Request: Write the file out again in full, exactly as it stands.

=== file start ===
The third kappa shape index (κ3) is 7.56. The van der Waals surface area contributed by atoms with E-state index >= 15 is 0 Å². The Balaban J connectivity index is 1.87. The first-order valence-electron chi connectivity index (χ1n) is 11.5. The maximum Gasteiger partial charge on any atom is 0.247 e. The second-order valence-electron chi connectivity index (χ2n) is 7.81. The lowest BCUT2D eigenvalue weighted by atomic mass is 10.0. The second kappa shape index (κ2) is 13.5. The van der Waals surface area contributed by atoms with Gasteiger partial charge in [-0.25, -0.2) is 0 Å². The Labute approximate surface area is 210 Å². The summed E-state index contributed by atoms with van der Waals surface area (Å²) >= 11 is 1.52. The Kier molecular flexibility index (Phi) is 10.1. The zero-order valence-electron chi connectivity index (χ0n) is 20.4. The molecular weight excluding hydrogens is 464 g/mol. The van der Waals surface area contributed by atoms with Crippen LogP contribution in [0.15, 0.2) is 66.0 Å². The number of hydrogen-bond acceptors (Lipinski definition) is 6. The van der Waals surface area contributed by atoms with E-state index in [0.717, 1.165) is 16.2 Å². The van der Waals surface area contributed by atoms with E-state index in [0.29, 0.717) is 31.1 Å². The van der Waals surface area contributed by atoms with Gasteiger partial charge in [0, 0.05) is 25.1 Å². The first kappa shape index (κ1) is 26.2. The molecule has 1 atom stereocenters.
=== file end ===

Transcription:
The third kappa shape index (κ3) is 7.56. The van der Waals surface area contributed by atoms with E-state index >= 15 is 0 Å². The Balaban J connectivity index is 1.87. The first-order valence-electron chi connectivity index (χ1n) is 11.5. The maximum Gasteiger partial charge on any atom is 0.247 e. The second-order valence-electron chi connectivity index (χ2n) is 7.81. The lowest BCUT2D eigenvalue weighted by atomic mass is 10.0. The second kappa shape index (κ2) is 13.5. The van der Waals surface area contributed by atoms with Gasteiger partial charge in [-0.25, -0.2) is 0 Å². The Labute approximate surface area is 210 Å². The summed E-state index contributed by atoms with van der Waals surface area (Å²) >= 11 is 1.52. The Kier molecular flexibility index (Phi) is 10.1. The zero-order valence-electron chi connectivity index (χ0n) is 20.4. The molecular weight excluding hydrogens is 464 g/mol. The van der Waals surface area contributed by atoms with Crippen LogP contribution in [0.15, 0.2) is 66.0 Å². The number of hydrogen-bond acceptors (Lipinski definition) is 6. The van der Waals surface area contributed by atoms with E-state index in [0.717, 1.165) is 16.2 Å². The van der Waals surface area contributed by atoms with E-state index in [0.29, 0.717) is 31.1 Å². The van der Waals surface area contributed by atoms with Gasteiger partial charge in [0, 0.05) is 25.1 Å². The first kappa shape index (κ1) is 26.2. The molecule has 1 atom stereocenters.